Nunatsiaq Online
NEWS: Nunavut December 18, 2012 - 6:05 am

Kitikmeot Foods cancels Cambridge Bay muskox hunt

“Nobody really knows if the numbers are down, but they are moving away from the area”

SAMANTHA DAWSON
Mathieu Dumont, the Government of Nunavut’s regional wildlife biologist for the Kitikmeot region, in February 2011 with freshly-caught muskox outside the Kitikmeot Foods Ltd. plant in Cambridge Bay. The annual muskox hunt normally provides horns, qiviuq and about 25,000 pounds of meat to Kitikmeot Foods, which is owned by the Nunavut Development Corp. and the Ikalututiak Hunters and Trappers Organization. Next February, however, the hunt will be cancelled. (FILE PHOTO)
Mathieu Dumont, the Government of Nunavut’s regional wildlife biologist for the Kitikmeot region, in February 2011 with freshly-caught muskox outside the Kitikmeot Foods Ltd. plant in Cambridge Bay. The annual muskox hunt normally provides horns, qiviuq and about 25,000 pounds of meat to Kitikmeot Foods, which is owned by the Nunavut Development Corp. and the Ikalututiak Hunters and Trappers Organization. Next February, however, the hunt will be cancelled. (FILE PHOTO)

There won’t be a commercial muskox hunt this February for Kitikmeot Foods near Cambridge Bay, board member Bill Lyall said Dec. 17.

The company, a Nunavut Development Corp. subsidiary, normally harvests about 200 muskox a year, as well as Arctic char.

But they decided to cancel a muskox harvest planned for mid-February to mid-March because of low numbers of muskox around Cambridge Bay, he said. 

That decision was made after last year’s harvest took longer than normal, and in the usual harvesting areas northwest of Cambridge Bay, Lyall, who hunts muskox himself, says the animals are no longer in the area.

“It’s really noticeable about a year after, that area where we do the harvest, it looks like there are less and less animals each year,” he said.

The community noticed these disappearances as well, so the decision was made collectively, Lyall said.

“It’s very noticeable that there’s no animals, even by airplane when you’re flying,” he said.

Lyall said the animals are moving north of the community.

And east of Cambridge Bay “you might not see a muskox for a whole day,” he said, adding that in past years the animals used to be spotted only 15 or 20 minutes from town. 

“Nobody really knows if the numbers are down, but they are moving away from the area,” he said.

Previous estimates of the muskox population near Cambridge Bay range up to about 30,000 animals.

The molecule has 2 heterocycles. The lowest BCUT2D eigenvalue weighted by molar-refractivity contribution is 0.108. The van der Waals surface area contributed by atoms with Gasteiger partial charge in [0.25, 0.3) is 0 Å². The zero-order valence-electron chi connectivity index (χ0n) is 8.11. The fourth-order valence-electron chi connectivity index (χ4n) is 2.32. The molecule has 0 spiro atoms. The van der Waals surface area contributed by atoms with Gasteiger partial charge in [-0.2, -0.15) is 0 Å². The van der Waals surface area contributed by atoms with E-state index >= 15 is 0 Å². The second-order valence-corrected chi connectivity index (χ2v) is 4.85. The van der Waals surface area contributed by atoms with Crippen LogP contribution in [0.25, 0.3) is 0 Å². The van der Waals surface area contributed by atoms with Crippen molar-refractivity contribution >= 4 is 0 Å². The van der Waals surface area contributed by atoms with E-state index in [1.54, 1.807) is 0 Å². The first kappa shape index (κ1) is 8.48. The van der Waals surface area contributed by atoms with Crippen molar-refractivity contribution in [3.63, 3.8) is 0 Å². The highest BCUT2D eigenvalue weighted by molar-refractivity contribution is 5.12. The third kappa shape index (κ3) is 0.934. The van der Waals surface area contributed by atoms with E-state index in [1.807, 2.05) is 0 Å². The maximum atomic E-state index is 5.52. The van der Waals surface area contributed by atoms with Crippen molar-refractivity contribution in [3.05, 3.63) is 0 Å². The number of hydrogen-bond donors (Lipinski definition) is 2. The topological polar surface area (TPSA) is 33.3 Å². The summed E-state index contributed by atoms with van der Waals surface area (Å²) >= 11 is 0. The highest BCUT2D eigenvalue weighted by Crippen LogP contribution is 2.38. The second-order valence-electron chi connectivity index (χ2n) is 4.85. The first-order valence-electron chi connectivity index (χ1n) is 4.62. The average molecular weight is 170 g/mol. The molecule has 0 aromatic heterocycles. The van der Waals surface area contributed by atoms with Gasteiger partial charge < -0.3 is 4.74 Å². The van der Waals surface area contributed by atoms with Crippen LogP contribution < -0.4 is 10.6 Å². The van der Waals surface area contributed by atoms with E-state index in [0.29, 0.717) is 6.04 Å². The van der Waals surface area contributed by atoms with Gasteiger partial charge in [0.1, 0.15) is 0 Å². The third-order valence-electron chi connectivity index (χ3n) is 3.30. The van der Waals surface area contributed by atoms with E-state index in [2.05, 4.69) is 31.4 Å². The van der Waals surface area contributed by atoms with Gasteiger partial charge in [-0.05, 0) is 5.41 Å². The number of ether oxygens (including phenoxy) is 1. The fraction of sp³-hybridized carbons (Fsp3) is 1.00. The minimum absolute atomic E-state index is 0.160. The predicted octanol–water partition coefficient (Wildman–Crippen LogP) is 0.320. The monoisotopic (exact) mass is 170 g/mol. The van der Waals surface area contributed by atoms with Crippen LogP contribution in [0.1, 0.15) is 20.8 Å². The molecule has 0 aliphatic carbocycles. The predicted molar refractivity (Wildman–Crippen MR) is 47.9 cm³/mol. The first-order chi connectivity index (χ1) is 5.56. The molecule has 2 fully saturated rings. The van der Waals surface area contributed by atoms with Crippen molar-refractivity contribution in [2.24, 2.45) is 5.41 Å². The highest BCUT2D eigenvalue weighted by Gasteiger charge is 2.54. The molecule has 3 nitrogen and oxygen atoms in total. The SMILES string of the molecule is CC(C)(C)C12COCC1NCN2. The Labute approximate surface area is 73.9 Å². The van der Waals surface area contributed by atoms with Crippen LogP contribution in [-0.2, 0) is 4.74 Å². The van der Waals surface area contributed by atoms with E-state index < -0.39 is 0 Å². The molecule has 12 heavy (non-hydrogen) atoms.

But this past July, a report by the Government of Nunavut’s Department of Environment, presented to the Nunavut anti-poverty secretariat, said that while certain muskox populations need updated data, some of them could be harvested, including the population on Victoria Island which they said remains abundant.

But Lyall said it’s better to wait and see what happens over the next year than to continue harvesting the muskox.

Kitikmeot Foods, which usually hires about 30 people, including hunters, to help with the yearly muskox harvest, will lose between $140,000 and $145,000 dollars in revenue, general manager Stephane Lacasse said.

But “by purchasing and acquiring some fish from other communities, we kind of compensate for the loss,” he said.

Kitikmeot Foods will also do some winter fishing to “just to keep rolling basically,” Lacasse said.

Lacasse said that canceling the muskox harvest won’t be “substantial” because the Cambridge Bay plant harvests Arctic char all year round.

That char is processed and sold as fillets, lox and jerky within Nunavut, across western Canada and in the United States.

However, the sustainable use of natural resources such as muskox takes precedence over economic impact, a Kitikmeot Foods news release said.

There is the option of resuming harvesting in 2014, but that will depend on the status of the muskox population.

Kitikmeot Foods showed a profit in 2010-11, but the company, newly registered with the Nutrition North Canada program as a northern food processor, showed a loss of $99,153 in 2012, even though sales had gone up.

The company says they plan to continue working with all stakeholders, especially the Ikaluktutiak Hunters and Trappers Organization, to ensure the shared muskox population is managed for “the benefit of all.”

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